- The U.S. Federal Reserve on Wednesday kept interest rates unchanged and slashed all projections of a rate hike this year.
- Still, according to the U.S.-based financial services giant S&P Global Ratings, the Fed is "not yet done" with rate hikes.
- Its chief Asia-Pacific economist, Shaun Roache, says better-than-expected economic growth and strong labor markets leave room for a hike, which he predicts will come sometime this year or early next year.
Still, according to U.S.-based financial services giant S&P Global Ratings, the Fed is "not yet done" with rate hikes. Its chief Asia-Pacific economist told CNBC he thinks another increase may come sometime this year or early next year.
Speaking to CNBC's "Capital Connection" on Thursday, Shaun Roache said better-than-expected economic growth and strong labor markets leave room for a hike.
Wednesday's statement was a dovish turn from previous Federal Open Market Committee projections. The committee had previously predicted two rate hikes in 2019, following four increases in 2018.
The FOMC said it would be "patient" before any further increase in rates.
Given the "soft patch" the global economy is going through, Roache acknowledged that "it makes sense for the Fed to pause to watch the data to see how things evolve." Still, he said he felt that concerns about global growth were "a little bit overdone."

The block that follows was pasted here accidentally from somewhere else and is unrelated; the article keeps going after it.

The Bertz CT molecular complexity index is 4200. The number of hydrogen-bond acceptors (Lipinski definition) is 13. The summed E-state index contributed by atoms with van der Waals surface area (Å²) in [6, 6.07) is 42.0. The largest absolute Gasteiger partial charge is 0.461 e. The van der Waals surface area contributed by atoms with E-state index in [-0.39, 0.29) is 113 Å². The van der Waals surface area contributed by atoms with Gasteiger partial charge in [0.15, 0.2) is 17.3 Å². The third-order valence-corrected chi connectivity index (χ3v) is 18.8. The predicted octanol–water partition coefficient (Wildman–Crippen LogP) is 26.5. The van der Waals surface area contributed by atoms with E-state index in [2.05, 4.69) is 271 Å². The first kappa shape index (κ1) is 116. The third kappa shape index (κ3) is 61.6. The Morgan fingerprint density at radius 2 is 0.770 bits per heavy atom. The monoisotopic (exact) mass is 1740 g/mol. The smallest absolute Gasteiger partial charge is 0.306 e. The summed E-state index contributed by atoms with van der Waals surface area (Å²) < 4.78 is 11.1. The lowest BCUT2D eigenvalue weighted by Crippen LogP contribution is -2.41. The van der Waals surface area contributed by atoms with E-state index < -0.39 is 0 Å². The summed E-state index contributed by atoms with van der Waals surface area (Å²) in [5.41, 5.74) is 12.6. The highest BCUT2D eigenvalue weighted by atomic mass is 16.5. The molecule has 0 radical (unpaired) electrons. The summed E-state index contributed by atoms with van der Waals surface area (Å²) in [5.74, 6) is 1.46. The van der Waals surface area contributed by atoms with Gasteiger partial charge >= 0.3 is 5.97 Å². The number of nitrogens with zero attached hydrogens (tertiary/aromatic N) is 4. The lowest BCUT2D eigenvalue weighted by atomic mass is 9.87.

The ratings company expects growth to be "something north of 2 percent this year" and jobs to be created to the tune of about 130,000 per month — a number Roache said is above the "natural rate" of employment growth for the American economy.
"It means the unemployment rate will continue to edge lower, wage growth will continue to edge higher, and that's a scenario in which the Fed probably will hike maybe one more time this year, maybe early next year," Roache added.
The latest decision to keep interest rates steady is "good news" for economies in the Asia Pacific region, Roache said.
With slowing global trade growth, Asian and other emerging markets will need to rely on domestic demand, which requires investment, he added.
"Investment typically means a wider current account deficit for these countries, and investment is also sensitive to interest rates," Roache explained.
"On both counts, lower U.S. rates really helps these economies because it means they can run larger current account deficits, they can keep investment rates quite high," he said. "That's going to be very helpful for these economies that will be suffering, probably from slowing export growth as we go through this year."